# Bioinformatics

## Multiple sequence alignment

Why?

• to study closely related genes or proteins
• to find conserved domains
• to find the evolutionary relationships
• the base of phylogenetic trees
• to identify shared patterns among related genes
• conserved sequences can be binding sites

## In the previous chapter…

We discussed pairwise alignment

• Global, using Needleman & Wunsch algorithm
• also for semi-global alignment
• Local, using Smith & Waterman algorithm

## Both methods use a dot-plot matrix

We build a matrix with $$m$$ rows and $$n$$ columns

The cost (in time and memory) is $O(mn)$

($$m$$ is the query length, $$n$$ is the subject length)

## Filling the dot-plot matrix

To find the optimal alignment, we look for diagonals in the matrix that maximize the total score

Every cell $$M_{ij}$$ in the matrix has initially the value $M_{ij}=Score_2(s_{1}(i),s_{2}(j))$ where $$s_{1}(i)$$ is the letter in position $$i$$ of sequence $$s_1$$,
and $$s_{2}(j)$$ is the letter in position $$j$$ of $$s_2$$

## Pairwise to three-wise alignment

To aligning two sequences, we build a dot-plot matrix.
That is, a rectangle.

To align three sequences, we need a three-dimensional array.
That is, a cube.

Each cell $$M_{ijk}$$ has value $M_{ijk}=Score_3(s_{1}(i),s_{2}(j), s_{3}(k))$

## Cost of three-wise alignment

If the three sequences have length $$m_1, m_2,$$ and $$m_3,$$ then building the cube has cost $O(m_1\cdot m_2\cdot m_3)$

To simplify, we assume that all sequences have length $$m$$

Then the cost of three-wise alignment is $O(m^3)$

## Multiple alignment

Following the same idea…

To align $$N$$ sequences, we need a dot-plot in $$N$$ dimensions.

$M_{i_1,\ldots,i_N}=Score_N(s_{1}(i_1),s_{2}(i_2),…,s_{N}(i_N))$

Therefore, if the average sequence length is $$m,$$ then the cost is $O(m^N)$

## How much is that?

To fix ideas, assume that $$m=1000$$

Therefore the cost is $O(1000^N)=O(10^{3N})$

## How many seconds

Now assume that the computer can do one million comparisons each second

The number of seconds is then $O(10^{3N-6})$

## How much is that?

Under these hypothesis we have this table

$$N$$ Seconds
2 $$10^0$$
4 $$10^6$$
8 $$10^{18}$$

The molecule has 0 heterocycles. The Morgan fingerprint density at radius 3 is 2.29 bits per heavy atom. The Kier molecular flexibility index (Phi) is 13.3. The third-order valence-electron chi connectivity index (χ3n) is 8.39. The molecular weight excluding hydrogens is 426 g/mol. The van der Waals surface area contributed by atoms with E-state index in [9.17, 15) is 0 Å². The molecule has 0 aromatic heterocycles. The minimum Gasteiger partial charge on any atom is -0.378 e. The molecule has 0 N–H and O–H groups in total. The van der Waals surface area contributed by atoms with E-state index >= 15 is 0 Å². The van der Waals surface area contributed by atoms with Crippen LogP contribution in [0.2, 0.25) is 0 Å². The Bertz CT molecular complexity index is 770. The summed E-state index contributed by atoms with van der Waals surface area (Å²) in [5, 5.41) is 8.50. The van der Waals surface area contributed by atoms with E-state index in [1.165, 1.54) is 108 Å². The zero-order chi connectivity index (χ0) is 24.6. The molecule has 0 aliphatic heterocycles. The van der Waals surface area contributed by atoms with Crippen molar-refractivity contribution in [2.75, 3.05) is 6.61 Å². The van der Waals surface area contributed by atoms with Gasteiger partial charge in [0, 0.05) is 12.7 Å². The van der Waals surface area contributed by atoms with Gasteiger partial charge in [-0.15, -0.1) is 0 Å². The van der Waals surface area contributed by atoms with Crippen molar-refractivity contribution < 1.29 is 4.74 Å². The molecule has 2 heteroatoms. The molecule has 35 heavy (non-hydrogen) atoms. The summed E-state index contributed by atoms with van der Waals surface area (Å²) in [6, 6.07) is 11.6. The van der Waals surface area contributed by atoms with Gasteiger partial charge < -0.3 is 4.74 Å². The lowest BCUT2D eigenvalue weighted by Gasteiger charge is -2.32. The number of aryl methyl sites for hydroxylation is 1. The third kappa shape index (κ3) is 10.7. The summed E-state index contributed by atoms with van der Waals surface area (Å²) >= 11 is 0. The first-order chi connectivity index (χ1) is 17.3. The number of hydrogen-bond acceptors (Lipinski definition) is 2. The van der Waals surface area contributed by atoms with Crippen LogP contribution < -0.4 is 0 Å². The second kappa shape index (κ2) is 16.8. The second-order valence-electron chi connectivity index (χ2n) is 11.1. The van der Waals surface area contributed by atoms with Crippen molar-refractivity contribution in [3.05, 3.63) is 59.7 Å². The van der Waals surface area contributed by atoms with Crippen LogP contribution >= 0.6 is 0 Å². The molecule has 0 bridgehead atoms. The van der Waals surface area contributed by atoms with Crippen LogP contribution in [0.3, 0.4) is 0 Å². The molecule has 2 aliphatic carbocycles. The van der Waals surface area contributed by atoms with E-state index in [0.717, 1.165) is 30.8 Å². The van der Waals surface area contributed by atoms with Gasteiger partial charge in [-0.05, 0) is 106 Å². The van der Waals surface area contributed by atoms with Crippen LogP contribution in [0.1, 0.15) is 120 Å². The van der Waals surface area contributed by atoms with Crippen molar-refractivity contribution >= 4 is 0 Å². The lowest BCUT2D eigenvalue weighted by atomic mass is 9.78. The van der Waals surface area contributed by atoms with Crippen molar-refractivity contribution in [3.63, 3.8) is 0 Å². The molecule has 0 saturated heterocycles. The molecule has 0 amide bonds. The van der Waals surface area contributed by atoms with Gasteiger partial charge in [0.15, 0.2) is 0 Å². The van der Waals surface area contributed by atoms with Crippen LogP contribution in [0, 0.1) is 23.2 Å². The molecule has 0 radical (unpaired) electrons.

12 $$10^{30}$$

## Exercise

• Translate these numbers to days, years, etc.

• How do these numbers change if $$m$$ changes?

• What happens if the computers are 1000 times faster?

• What is the largest multiple alignment that you can do in your life?

• What is the largest number of sequences that can be aligned?

• What can we do to align more sequences?

## Heuristic

This is clearly too expensive, so we need heuristics

(i.e. solving a similar but simpler problem)

One common idea is to do a progressive alignment

• and then align the rest one by one

## Too many heuristics

There are several ways to simplify the original problem

Thus, there are many approximate solutions

The main differences are:

• How to decide what to align first?
• Can new sequences change the previous alignment?
• Can $$s_k$$ change the alignment of $$(s_1,…,s_{k-1})$$?
• How to use additional information (like 3D structure)?
• What is the formula for $$Score_k(s_{1}(i_1),…,s_{k}(i_k))$$?

## Some common Multiple-Alignment tools

• Clustal
• ClustalW, ClustalX, Clustal Omega
• T-Coffee
• 3D-Coffee
• MUSCLE
• MAFFT

# Clustal

## Clustal Omega

Clustal was the first popular multiple sequence aligner

Versions: Clustal 1, Clustal 2, Clustal 3, Clustal 4, Clustal V, Clustal W, Clustal X, Clustal Ω

Only the last is currently in use

## Clustal W

This version is easier to explain

## Scoring function

First, there should be a scoring function

Clustal uses a simple one. The sum of all v/s all \begin{aligned} Score_k(s_{1}(i_1),…,s_{k}(i_k))= & Score_2(s_{1}(i_1),s_{2}(i_2)) + \\ & Score_2(s_{1}(i_1),s_{3}(i_3)) + \cdots+ \\ & Score_2(s_{k-1,i_{k-1}},s_{k}(i_k)) \end{aligned} where $$Score_2(s_{a}(i),s_{b}(j))$$ is PAM, BLOSUM, or a suitable substitution scoring matrix

## Progressive alignment order

We start by comparing sequences all-to-all

That is, comparing all pairs of sequences